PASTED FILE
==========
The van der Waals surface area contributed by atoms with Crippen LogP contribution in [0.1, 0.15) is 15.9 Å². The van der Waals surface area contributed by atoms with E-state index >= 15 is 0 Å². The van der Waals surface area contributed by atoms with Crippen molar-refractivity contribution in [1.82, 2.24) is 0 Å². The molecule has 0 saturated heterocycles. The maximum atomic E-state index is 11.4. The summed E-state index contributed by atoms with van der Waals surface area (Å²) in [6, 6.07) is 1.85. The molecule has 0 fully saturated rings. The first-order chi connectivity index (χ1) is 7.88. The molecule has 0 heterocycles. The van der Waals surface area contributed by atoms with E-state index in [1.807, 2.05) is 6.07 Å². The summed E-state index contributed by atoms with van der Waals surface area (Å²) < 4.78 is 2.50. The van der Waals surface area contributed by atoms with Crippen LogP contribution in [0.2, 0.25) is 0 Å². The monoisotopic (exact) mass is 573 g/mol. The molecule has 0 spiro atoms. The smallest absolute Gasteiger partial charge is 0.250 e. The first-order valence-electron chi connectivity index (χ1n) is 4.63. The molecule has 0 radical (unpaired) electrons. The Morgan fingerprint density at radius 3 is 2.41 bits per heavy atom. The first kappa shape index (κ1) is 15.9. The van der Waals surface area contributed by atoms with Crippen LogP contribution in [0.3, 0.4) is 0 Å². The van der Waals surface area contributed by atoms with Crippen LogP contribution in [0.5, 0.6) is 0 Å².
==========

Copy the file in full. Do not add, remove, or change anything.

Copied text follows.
The van der Waals surface area contributed by atoms with Crippen LogP contribution in [0.1, 0.15) is 15.9 Å². The van der Waals surface area contributed by atoms with E-state index >= 15 is 0 Å². The van der Waals surface area contributed by atoms with Crippen molar-refractivity contribution in [1.82, 2.24) is 0 Å². The molecule has 0 saturated heterocycles. The maximum atomic E-state index is 11.4. The summed E-state index contributed by atoms with van der Waals surface area (Å²) in [6, 6.07) is 1.85. The molecule has 0 fully saturated rings. The first-order chi connectivity index (χ1) is 7.88. The molecule has 0 heterocycles. The van der Waals surface area contributed by atoms with E-state index in [1.807, 2.05) is 6.07 Å². The summed E-state index contributed by atoms with van der Waals surface area (Å²) < 4.78 is 2.50. The van der Waals surface area contributed by atoms with Crippen LogP contribution in [0.2, 0.25) is 0 Å². The monoisotopic (exact) mass is 573 g/mol. The molecule has 0 spiro atoms. The smallest absolute Gasteiger partial charge is 0.250 e. The first-order valence-electron chi connectivity index (χ1n) is 4.63. The molecule has 0 radical (unpaired) electrons. The Morgan fingerprint density at radius 3 is 2.41 bits per heavy atom. The first kappa shape index (κ1) is 15.9. The van der Waals surface area contributed by atoms with Crippen LogP contribution in [0.3, 0.4) is 0 Å². The van der Waals surface area contributed by atoms with Crippen LogP contribution in [0.5, 0.6) is 0 Å².